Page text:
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Politicians must commit to peace


“PRAY for us in the political landscape. We want to be light and not darkness,” President Lungu was quoted as having told parishioners at St Regina’s Catholic Church on Sunday (January 3, 2016).
The head of State made a clarion call to the Church to pray for politicians and peace as the nation approaches the presidential, parliamentary and local government elections on August 11, just about seven months from now.
From the look of things, the political landscape is shaping up very well for Zambia’s most important set of elections as could be supported by pleasant political statements such as the one above.
It is encouraging to hear the request for peace from the President. What is even more encouraging is his desire to see peace prevail before, during and after the elections.
The call for peaceful election campaigns and elections is one that all Zambians should take seriously.
They should take it with all the seriousness it deserves because it is in line with what the Bible says about leaders, including political leaders, and the need for peaceful co-existence.
In 1 Timothy 2: 1-2, the Bible says, “I exhort, therefore, that, first of all, supplications, prayers, intercessions, and giving of thanks, be made for all men; 2 For kings, and for all that are in authority; that we may lead a quiet and peaceable life in all godliness and honesty.”
As can be seen from the above scripture, politicians are very important. They have to be there, as they provide leadership. Their absence from the political landscape may mean anarchy.
Whether politicians are light or darkness is not a factor to be ignored. It should not be overlooked at all nor treated lightly. The major reason for that is that their pronouncements and deeds have an impact on the state of a nation.
Politicians in Zambia and other parts of the world have a lot of influence. Their influence can affect many aspects of a nation’s life, which is why business gurus included a nation’s political situation in factors to be considered when setting up a business.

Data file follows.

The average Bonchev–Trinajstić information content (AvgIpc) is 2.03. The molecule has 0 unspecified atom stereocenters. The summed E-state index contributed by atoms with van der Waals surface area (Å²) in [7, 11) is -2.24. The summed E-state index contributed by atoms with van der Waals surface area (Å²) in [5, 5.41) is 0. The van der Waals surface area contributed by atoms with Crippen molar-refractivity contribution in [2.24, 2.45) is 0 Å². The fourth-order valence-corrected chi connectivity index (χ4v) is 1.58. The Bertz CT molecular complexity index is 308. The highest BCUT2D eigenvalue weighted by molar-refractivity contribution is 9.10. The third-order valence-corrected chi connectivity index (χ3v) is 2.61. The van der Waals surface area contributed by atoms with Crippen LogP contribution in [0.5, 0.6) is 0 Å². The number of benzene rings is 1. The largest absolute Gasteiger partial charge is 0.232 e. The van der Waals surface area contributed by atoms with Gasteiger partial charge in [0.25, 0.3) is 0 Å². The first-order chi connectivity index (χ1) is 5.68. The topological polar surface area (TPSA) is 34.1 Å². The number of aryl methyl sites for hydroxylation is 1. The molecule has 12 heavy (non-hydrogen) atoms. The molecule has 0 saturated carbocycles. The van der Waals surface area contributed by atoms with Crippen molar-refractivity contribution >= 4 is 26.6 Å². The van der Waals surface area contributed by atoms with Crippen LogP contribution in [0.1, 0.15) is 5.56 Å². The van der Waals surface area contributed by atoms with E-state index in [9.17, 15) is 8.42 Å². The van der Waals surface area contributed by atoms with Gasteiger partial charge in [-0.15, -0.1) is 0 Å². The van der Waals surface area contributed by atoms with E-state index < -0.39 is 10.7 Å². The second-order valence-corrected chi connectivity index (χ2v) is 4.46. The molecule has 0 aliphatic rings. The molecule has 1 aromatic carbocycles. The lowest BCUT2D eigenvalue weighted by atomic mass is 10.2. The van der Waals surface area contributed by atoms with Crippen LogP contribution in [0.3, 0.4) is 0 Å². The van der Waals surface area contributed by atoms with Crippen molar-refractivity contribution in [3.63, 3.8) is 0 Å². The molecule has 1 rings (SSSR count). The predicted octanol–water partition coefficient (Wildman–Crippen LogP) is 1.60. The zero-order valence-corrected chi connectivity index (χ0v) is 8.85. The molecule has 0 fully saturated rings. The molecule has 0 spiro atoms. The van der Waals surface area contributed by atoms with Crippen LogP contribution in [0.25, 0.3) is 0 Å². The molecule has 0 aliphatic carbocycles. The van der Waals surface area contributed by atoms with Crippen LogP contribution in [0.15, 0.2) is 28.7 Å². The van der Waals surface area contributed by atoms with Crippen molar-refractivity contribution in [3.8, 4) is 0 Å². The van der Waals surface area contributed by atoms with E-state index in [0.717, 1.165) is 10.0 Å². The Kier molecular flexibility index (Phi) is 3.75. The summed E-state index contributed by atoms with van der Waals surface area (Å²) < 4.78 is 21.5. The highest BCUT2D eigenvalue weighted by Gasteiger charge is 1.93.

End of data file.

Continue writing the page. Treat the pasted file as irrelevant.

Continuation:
The factors any investor should consider, according to one theory, are political, economic, social and technological.
Economic growth cannot take place without politics. No matter how much people may desire that sort of thing and even work towards it, words and actions of politicians have the capacity to either aid or negate it.
If politicians champion peace, chances are high that there would be peace. Political party followers will usually follow what their leaders tell them to do. If their leaders support violence indirectly, they would not respect peaceful politics either. As they say, charity begins at home.
The call on the Church to pray for politicians in the country to be light cannot be overemphasised.
As head of State, President Lungu has made his commitment to peace in election campaigns clear and public. That should serve as an example to other politicians. They should follow suit and call for peace in the forthcoming general elections.
Whoever wins the elections must do so having pursued peace in political campaigns. Even those on the losing end must lose peacefully.
Leaders of political parties have a lot of work to do. They have to inculcate in their followers or cadres the real discipline of a political cadre. A political cadre is a supporter with unusual interest in domestic politics.
Violence is not part of that discipline. That is why our political leaders should do everything in their power to train cadres in the right methods of politics.
Part of what may be required of political leaders, regardless of their ideological direction, is that they should publicly declare the need for peaceful campaigns for the 2016 tripartite elections.
They should condemn violence publicly and one way of doing that is preaching peace. It is not difficult to do that. If it is not, then it is easy.
Politicians can still win without violence. In fact, in many elections, that has happened in Zambia.
That is the reason local and international observer missions have severally declared them free and fair on many occasions.
There is need for us as Zambians to proactively promote peace. That responsibility is not just for political leaders but one that all of us share as a nation.
In spite of that, political leaders are better placed to preach peace among their followers. After all they are the ones who seek political leadership.  Preaching peace and inculcating the respect for laws are part of the cost they have to pay in pursuit of leadership.
That said, may our politicians be prayed for so that they could be light and not darkness, for that is what they want.
The author is Zambia Daily Mail sub-editor.

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